STAYIN' ALIVE
GREATEST HITS IN CIVIC EDUCATION
 

Participants in this session will analyze several classic law-related lessons and strategies that present content and skills still relevant to democratic citizenship today.

A stroll through the decades features such strategies as Structured Academic Controversy, First Amendment case studies, and time-tested lessons like “Claim Your Powers” and “Visitor from Outer Space.”

Lori Mable, Cherry Creek Schools • Linda Start, Michigan Center for Civic Education
Jackie Johnson, CELD

The Sixties

Dillon

Law Related Education as delinquency prevention; bonding with the law; promoting law-abiding behavior.
Linda-- Take a Stand Activity
Human Continuum Activity from Street Law and C-Span Take a Stand

Late 60s,
Early 70s

Proud Mary

1968: Harvard Social Studies Project: New Social Studies Movement that attempted to
transform the social studies curriculum nationwide. Inquiry-based learning using a series of pamphlets -- known as the Public Issue Series. One well known teaching strategy called the Public Issues Discussion is still considered "classic."

For example, in a pamphlet on the American Revolution, students read selections from the Colonial perspective and the British perspective then encouraged to evaluate positions and make value judgments. Reading traditional textbooks and answering
end the chapter questions were abandoned in favor of multiple perspectives and higher order thinking
(A retrospective analysis of the Harvard Social Studies Project).

More on
the 70s

Stayin' Alive

Given the music of this era, the U.S. was indeed overtaken by space aliens and students are asked to ponder which rights they most value; requires students to think about the relative importance of the guarantees of the Bill of Rights by having them select five that they would surrender. The lesson was enhanced by the use of an outside resource person—i.e., a local attorney.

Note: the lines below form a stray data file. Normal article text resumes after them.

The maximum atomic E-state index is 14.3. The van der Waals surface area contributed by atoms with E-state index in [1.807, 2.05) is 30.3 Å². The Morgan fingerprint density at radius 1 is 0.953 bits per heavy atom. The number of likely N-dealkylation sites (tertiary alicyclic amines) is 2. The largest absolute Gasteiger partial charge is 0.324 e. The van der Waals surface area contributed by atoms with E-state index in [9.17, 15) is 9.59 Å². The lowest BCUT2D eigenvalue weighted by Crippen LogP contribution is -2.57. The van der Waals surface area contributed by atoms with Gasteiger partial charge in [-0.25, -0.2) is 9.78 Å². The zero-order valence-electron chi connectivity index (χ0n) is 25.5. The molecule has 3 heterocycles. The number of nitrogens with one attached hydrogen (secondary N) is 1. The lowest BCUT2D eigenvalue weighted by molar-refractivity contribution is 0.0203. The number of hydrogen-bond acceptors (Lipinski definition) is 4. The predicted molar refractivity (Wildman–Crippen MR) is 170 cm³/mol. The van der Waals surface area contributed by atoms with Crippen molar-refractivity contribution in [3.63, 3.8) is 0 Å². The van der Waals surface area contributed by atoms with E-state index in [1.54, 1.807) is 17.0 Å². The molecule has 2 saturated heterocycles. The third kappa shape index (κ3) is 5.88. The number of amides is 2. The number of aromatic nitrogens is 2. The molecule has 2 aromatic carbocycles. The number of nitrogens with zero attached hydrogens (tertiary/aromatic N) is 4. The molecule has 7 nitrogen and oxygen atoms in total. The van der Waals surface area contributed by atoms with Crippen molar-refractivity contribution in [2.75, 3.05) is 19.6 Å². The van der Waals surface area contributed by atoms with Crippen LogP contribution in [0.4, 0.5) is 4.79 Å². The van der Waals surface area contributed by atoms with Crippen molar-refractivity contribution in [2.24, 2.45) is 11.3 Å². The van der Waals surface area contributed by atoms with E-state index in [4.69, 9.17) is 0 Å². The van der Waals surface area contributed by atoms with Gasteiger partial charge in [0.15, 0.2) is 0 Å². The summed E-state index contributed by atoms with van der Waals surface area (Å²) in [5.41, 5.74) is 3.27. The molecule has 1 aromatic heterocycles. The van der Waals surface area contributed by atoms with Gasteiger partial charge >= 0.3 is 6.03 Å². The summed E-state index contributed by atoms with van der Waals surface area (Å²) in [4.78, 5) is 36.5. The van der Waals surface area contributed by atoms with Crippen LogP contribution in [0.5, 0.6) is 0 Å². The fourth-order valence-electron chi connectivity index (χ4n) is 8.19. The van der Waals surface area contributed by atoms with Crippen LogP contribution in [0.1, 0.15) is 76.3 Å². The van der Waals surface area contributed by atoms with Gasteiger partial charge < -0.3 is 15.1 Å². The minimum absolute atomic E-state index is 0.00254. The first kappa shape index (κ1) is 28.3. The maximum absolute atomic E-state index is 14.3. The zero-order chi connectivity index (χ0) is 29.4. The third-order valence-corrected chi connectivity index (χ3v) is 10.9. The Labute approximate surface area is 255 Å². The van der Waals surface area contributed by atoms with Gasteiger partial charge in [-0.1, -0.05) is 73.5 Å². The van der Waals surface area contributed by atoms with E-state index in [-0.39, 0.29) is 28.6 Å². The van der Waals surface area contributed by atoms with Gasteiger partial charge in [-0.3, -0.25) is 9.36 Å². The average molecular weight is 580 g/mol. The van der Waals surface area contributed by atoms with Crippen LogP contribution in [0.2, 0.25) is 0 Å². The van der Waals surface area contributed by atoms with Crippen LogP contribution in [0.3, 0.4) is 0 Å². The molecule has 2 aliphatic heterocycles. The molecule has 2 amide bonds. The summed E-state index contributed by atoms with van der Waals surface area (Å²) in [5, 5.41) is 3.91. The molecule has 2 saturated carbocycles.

This era also brought to the field a number of “classic” LRE strategies and lessons which, by co-teaching with an attorney or other resource people, were powerful learning strategies-- and certainly continue to be just as powerful today:  i.e., Moot Courts,
Mock Trials, Pro Se Courts.

For a chart with directions for all of these active learning strategies, see Street Law.
A Visitor from Outer Space (Michigan)


Elton John
1976: the Bicentennial of the Nation and the #2 song in 1976. This was also the year that Apple began donating computers to schools. But I was still about videos-- a certain one from a Harvard political scientist who said that the role of government is protect our natural rights by introducing us to Shiver, Gobble, Snore. www.youtube.com/watch?v=rOLJeOHF8GO#t=84)

Webquests to follow a decade or so later. Not to mention Justice O'Connor's project,
I-Civics
The Go-Go 80s
Billie Jean

This era saw the roll out of lots of civic ed programs for the celebration of the Bicentennial of the Constitution: We the People in all 50 states along with CELD's annual
Summer Institutes on Constitutional principles and issues.


Many other organizations provided teachers with a wealth of lessons on the Constitution, among them in Colorado, the First Amendment Congress and another classic lesson, "Limits to First Amendment Rights." Claim Your Powers
;
new updated version.

   
   
2002 Bruce
The Rising

With the new millenia, came even more active citizenship projects-- among them
Project Citizen
--in which Colorado students researched and introduced policies about issues they cared about to leaders at the state, local and school district level. Indeed, Aurora Central HS students first proposed a version of the Dream Act long before President Obama took office.
The same controversial issue-- was also taught using the SAC discussion model from the Deliberating in a Democracy Project.

In 2003, the Civic Mission of the Schools was released. Most notable were the
"promising practices."

Do you use them? Are there new "classics"